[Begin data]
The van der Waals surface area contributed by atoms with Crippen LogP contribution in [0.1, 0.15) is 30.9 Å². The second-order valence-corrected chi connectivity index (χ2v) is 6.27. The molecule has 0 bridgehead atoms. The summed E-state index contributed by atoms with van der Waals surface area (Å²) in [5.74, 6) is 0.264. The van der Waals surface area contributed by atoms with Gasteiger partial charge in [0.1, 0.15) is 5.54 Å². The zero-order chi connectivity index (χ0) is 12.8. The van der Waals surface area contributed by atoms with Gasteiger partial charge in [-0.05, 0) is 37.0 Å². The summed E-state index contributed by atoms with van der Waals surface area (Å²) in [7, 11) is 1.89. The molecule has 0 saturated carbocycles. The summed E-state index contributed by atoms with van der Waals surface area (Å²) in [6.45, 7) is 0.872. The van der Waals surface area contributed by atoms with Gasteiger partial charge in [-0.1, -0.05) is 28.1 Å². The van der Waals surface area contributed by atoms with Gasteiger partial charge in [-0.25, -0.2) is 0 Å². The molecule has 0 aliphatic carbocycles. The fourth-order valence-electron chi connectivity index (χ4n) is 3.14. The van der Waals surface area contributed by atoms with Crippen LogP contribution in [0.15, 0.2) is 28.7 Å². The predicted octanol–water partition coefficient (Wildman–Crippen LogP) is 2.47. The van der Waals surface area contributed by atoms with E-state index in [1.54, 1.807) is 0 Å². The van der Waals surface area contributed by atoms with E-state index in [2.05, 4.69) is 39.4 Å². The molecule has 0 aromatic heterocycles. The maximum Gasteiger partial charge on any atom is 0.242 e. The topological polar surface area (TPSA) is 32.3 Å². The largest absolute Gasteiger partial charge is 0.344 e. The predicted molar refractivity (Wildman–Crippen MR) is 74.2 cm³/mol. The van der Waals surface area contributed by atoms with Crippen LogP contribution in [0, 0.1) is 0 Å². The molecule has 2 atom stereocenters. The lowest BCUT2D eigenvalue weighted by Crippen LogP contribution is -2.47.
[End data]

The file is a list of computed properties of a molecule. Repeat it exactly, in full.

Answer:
The van der Waals surface area contributed by atoms with Crippen LogP contribution in [0.1, 0.15) is 30.9 Å². The second-order valence-corrected chi connectivity index (χ2v) is 6.27. The molecule has 0 bridgehead atoms. The summed E-state index contributed by atoms with van der Waals surface area (Å²) in [5.74, 6) is 0.264. The van der Waals surface area contributed by atoms with Gasteiger partial charge in [0.1, 0.15) is 5.54 Å². The zero-order chi connectivity index (χ0) is 12.8. The van der Waals surface area contributed by atoms with Gasteiger partial charge in [-0.05, 0) is 37.0 Å². The summed E-state index contributed by atoms with van der Waals surface area (Å²) in [7, 11) is 1.89. The molecule has 0 saturated carbocycles. The summed E-state index contributed by atoms with van der Waals surface area (Å²) in [6.45, 7) is 0.872. The van der Waals surface area contributed by atoms with Gasteiger partial charge in [-0.1, -0.05) is 28.1 Å². The van der Waals surface area contributed by atoms with Gasteiger partial charge in [-0.25, -0.2) is 0 Å². The molecule has 0 aliphatic carbocycles. The fourth-order valence-electron chi connectivity index (χ4n) is 3.14. The van der Waals surface area contributed by atoms with Crippen LogP contribution in [0.15, 0.2) is 28.7 Å². The predicted octanol–water partition coefficient (Wildman–Crippen LogP) is 2.47. The van der Waals surface area contributed by atoms with E-state index in [1.54, 1.807) is 0 Å². The van der Waals surface area contributed by atoms with E-state index in [2.05, 4.69) is 39.4 Å². The molecule has 0 aromatic heterocycles. The maximum Gasteiger partial charge on any atom is 0.242 e. The topological polar surface area (TPSA) is 32.3 Å². The largest absolute Gasteiger partial charge is 0.344 e. The predicted molar refractivity (Wildman–Crippen MR) is 74.2 cm³/mol. The van der Waals surface area contributed by atoms with Crippen LogP contribution in [0, 0.1) is 0 Å². The molecule has 2 atom stereocenters. The lowest BCUT2D eigenvalue weighted by Crippen LogP contribution is -2.47.